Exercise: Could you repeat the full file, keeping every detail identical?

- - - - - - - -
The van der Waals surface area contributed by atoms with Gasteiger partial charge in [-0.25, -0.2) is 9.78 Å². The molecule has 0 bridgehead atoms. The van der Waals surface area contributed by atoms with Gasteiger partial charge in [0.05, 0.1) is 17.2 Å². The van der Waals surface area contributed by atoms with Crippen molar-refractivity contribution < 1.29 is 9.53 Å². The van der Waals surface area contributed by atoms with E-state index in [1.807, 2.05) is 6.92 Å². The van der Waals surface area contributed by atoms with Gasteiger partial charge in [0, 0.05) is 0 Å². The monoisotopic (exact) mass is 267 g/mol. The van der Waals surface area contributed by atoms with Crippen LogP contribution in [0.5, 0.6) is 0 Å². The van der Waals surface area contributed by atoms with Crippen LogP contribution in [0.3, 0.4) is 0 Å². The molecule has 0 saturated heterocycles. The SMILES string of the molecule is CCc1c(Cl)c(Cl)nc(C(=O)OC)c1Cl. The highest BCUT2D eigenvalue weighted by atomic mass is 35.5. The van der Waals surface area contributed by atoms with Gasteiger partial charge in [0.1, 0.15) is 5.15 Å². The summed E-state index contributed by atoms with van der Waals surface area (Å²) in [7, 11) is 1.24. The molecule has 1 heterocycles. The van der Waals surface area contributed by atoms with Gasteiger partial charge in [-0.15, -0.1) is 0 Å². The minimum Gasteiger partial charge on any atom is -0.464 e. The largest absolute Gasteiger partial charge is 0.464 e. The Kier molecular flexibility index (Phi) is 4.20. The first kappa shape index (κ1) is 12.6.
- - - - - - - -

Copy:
The van der Waals surface area contributed by atoms with Gasteiger partial charge in [-0.25, -0.2) is 9.78 Å². The molecule has 0 bridgehead atoms. The van der Waals surface area contributed by atoms with Gasteiger partial charge in [0.05, 0.1) is 17.2 Å². The van der Waals surface area contributed by atoms with Crippen molar-refractivity contribution < 1.29 is 9.53 Å². The van der Waals surface area contributed by atoms with E-state index in [1.807, 2.05) is 6.92 Å². The van der Waals surface area contributed by atoms with Gasteiger partial charge in [0, 0.05) is 0 Å². The monoisotopic (exact) mass is 267 g/mol. The van der Waals surface area contributed by atoms with Crippen LogP contribution in [0.5, 0.6) is 0 Å². The van der Waals surface area contributed by atoms with Crippen LogP contribution in [0.3, 0.4) is 0 Å². The molecule has 0 saturated heterocycles. The SMILES string of the molecule is CCc1c(Cl)c(Cl)nc(C(=O)OC)c1Cl. The highest BCUT2D eigenvalue weighted by atomic mass is 35.5. The van der Waals surface area contributed by atoms with Gasteiger partial charge in [0.1, 0.15) is 5.15 Å². The summed E-state index contributed by atoms with van der Waals surface area (Å²) in [7, 11) is 1.24. The molecule has 1 heterocycles. The van der Waals surface area contributed by atoms with Gasteiger partial charge in [-0.15, -0.1) is 0 Å². The minimum Gasteiger partial charge on any atom is -0.464 e. The largest absolute Gasteiger partial charge is 0.464 e. The Kier molecular flexibility index (Phi) is 4.20. The first kappa shape index (κ1) is 12.6.